Children are often eager to talk about their future and their ideal careers at a fairly young age. As young children, their focus is on what they know and see in their immediate environments, therefore early conversations can broaden their beliefs and perceptions about careers and roles. This will help young children to develop a healthy sense of self, and to explore and improve their skills to prepare them for the realities of education and work at later stages in their development.
As youth begin to think about what their lives may look like after high school and the types of career opportunities that could be available to them, they continue to need guidance and support to help them in their planning and decision making. Sources of information and support can look different for different students. Students can benefit in their career exploration from dedicated career education courses offered in their high schools and consult with their school career counsellors on their options. They may also seek information and direction from elders, community members (role models and mentors), employment centres and post-secondary recruiters. But for many students, the source they rely on most for advice is their families. Students turn to parents and family members for help in making their education and career choices.
According to a March 2019 LMi Insights Report (Educational and Career Choices for Students and Parents: The role of labour market information), students surveyed indicated that labour market information played a confirmatory role in their career choices and that personal interest and future employment opportunities were central to their decision-making process. As a parent/ family member of a student who is fast approaching completion of their schooling, it is important for you to provide them with accurate and relevant information and the support they need to help them find answers to questions they may have, such as “how do I choose” and “how do I know what is right for me”. For this to happen, you must stay current. This means being informed about what is happening in the labour market and the types of job opportunities that are available that could match with students’ interests and skills. It is also important to recognize and reinforce that the career decisions they are faced with are not a one-time event; rather, their career journey is a lifelong process that will evolve as they change and grow with lived experiences. The LMI Video for Families can help you in your understanding of how to access and use LMI to support your child.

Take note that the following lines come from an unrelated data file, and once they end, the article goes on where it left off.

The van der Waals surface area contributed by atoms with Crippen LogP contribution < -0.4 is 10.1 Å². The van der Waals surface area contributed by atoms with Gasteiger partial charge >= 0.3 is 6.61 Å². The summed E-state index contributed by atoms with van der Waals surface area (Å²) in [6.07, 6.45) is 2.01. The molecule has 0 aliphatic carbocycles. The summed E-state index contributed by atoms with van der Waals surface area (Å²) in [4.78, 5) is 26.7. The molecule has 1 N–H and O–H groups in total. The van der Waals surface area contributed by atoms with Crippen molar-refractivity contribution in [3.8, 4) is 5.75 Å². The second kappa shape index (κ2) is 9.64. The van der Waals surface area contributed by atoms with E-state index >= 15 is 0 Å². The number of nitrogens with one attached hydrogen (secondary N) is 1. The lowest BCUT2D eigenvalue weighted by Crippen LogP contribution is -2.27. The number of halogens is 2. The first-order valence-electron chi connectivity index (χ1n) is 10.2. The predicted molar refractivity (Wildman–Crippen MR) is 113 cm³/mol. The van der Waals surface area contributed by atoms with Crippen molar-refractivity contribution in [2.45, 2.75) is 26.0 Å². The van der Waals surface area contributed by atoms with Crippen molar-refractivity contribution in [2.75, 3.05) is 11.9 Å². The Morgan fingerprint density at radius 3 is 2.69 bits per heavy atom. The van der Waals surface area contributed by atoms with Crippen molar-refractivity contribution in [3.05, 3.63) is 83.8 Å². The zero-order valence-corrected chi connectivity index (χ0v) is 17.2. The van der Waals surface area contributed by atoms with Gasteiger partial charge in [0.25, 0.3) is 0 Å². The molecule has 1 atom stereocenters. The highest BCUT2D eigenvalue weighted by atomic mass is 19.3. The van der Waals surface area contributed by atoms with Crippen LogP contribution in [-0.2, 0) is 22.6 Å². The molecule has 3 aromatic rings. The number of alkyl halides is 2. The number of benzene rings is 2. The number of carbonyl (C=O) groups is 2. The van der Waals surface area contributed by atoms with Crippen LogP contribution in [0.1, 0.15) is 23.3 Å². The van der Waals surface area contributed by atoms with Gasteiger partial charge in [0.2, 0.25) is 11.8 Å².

Click on your province to be taken directly to the provincial website for Labour Market Information. To access federal Labour Market Information found on the Government of Canada website, click here.
“Know that you can’t plan out your entire life, and that what you choose to study may not be what you do for the rest of your life. It’s absolutely fine to not have everything figured out from the start, and it’s important to be flexible and accept that unexpected changes will likely occur. Having said all this, being prepared with knowledge about your options allows you to more easily navigate these changes and obstacles. As they say, knowledge is power, and knowledge of the labour market and different education and career options will be useful throughout your life.”
Advice from Post-Secondary Student to High School Student